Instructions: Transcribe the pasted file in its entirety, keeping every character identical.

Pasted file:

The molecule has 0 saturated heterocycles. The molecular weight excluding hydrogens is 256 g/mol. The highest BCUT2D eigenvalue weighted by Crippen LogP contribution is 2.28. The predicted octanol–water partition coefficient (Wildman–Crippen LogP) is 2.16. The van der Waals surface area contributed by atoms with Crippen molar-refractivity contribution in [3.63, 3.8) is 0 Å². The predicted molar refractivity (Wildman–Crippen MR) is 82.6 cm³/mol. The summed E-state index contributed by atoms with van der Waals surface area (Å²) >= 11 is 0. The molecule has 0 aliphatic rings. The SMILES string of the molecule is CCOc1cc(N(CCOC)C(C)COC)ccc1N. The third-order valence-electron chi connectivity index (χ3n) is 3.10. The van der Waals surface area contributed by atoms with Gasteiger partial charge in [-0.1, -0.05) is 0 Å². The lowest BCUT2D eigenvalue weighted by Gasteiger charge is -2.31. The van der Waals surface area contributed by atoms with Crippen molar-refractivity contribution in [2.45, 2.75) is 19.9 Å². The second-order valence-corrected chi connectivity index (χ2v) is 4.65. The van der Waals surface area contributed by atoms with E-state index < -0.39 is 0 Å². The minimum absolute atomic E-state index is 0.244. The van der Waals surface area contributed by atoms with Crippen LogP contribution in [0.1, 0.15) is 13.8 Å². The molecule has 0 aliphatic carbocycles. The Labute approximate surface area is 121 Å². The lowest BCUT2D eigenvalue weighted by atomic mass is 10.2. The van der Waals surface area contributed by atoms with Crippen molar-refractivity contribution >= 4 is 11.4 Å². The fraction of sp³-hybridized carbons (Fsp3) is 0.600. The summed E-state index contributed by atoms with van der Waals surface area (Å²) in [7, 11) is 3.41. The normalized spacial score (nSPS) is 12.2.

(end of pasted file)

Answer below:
The molecule has 0 saturated heterocycles. The molecular weight excluding hydrogens is 256 g/mol. The highest BCUT2D eigenvalue weighted by Crippen LogP contribution is 2.28. The predicted octanol–water partition coefficient (Wildman–Crippen LogP) is 2.16. The van der Waals surface area contributed by atoms with Crippen molar-refractivity contribution in [3.63, 3.8) is 0 Å². The predicted molar refractivity (Wildman–Crippen MR) is 82.6 cm³/mol. The summed E-state index contributed by atoms with van der Waals surface area (Å²) >= 11 is 0. The molecule has 0 aliphatic rings. The SMILES string of the molecule is CCOc1cc(N(CCOC)C(C)COC)ccc1N. The third-order valence-electron chi connectivity index (χ3n) is 3.10. The van der Waals surface area contributed by atoms with Gasteiger partial charge in [-0.1, -0.05) is 0 Å². The lowest BCUT2D eigenvalue weighted by Gasteiger charge is -2.31. The van der Waals surface area contributed by atoms with Crippen molar-refractivity contribution in [2.45, 2.75) is 19.9 Å². The second-order valence-corrected chi connectivity index (χ2v) is 4.65. The van der Waals surface area contributed by atoms with E-state index < -0.39 is 0 Å². The minimum absolute atomic E-state index is 0.244. The van der Waals surface area contributed by atoms with Crippen LogP contribution in [0.1, 0.15) is 13.8 Å². The molecule has 0 aliphatic carbocycles. The Labute approximate surface area is 121 Å². The lowest BCUT2D eigenvalue weighted by atomic mass is 10.2. The van der Waals surface area contributed by atoms with Crippen molar-refractivity contribution >= 4 is 11.4 Å². The fraction of sp³-hybridized carbons (Fsp3) is 0.600. The summed E-state index contributed by atoms with van der Waals surface area (Å²) in [7, 11) is 3.41. The normalized spacial score (nSPS) is 12.2.